The opposition Social Democrats have presented two proposals for the abolition of medical fees, which were introduced as part of the government’s health system reform. The first proposal suggests complete abolition of health care fees while the other, compromise proposal, would exempt only certain groups from paying the fees, including children under the age of 18, pensioners without income and disabled people. The two smaller parties in the ruling coalition, the Christian Democrats and the Greens, have also expressed disagreement with some of the newly introduced fees. The Czech Parliament’s lower house should discuss the proposals in June.
The Czech government held back information on the incident in Afghanistan before the vote on sending special troops to the country, opposition Social Democrat MP Lubomír Zaorálek said on Friday. He added that the cabinet acted in variance with the constitution by concealing information from deputies. Just a few hours before news of Wednesday’s attack, the lower house of the Czech parliament voted to send more troops to Afghanistan. Around 100 members of a special forces unit are to be sent to the war-torn state. There are currently around 400 Czech soldiers operating in Afghanistan.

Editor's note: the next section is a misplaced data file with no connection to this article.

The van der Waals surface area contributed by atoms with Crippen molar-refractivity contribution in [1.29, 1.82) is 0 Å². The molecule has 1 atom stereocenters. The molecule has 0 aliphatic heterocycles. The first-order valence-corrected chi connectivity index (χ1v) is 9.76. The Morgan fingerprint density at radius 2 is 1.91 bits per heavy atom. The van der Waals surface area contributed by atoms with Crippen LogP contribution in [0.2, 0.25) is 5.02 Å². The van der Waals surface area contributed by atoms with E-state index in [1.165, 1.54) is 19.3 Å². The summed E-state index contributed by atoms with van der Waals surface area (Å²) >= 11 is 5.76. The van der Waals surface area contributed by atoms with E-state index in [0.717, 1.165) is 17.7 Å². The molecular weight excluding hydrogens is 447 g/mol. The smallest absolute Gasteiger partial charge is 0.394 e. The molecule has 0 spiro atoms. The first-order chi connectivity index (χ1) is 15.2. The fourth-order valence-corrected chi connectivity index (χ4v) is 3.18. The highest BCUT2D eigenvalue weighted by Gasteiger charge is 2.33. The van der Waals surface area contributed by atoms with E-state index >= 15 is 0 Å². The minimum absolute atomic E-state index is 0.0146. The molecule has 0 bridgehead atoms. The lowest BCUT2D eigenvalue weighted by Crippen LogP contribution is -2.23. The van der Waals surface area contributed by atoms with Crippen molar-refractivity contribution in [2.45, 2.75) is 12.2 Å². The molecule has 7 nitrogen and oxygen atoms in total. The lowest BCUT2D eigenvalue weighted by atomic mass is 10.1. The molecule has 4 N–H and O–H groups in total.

The Czech football star Pavel Nedvěd is to announce next week whether he is willing to return to the national team for the European Championship in Switzerland and Austria. The midfielder’s Italian agent told a Czech newspaper that the player should be given time and space to make his decision calmly. Nedvěd, who turns 36 in August, retired from international football after the 2006 World Cup. He scored 18 goals in 91 games for the Czech Republic.
A number of May Day events were held in the Czech Republic on Thursday, which was a state holiday. Left-wing political parties the Communists and the Social Democrats held rallies to mark the workers’ holiday. Far-right groups and anarchists also held gatherings. In Brno police confiscated hammer and sickle flags from the Young Communists, who are outlawed. No disturbances were reported at any of the gatherings.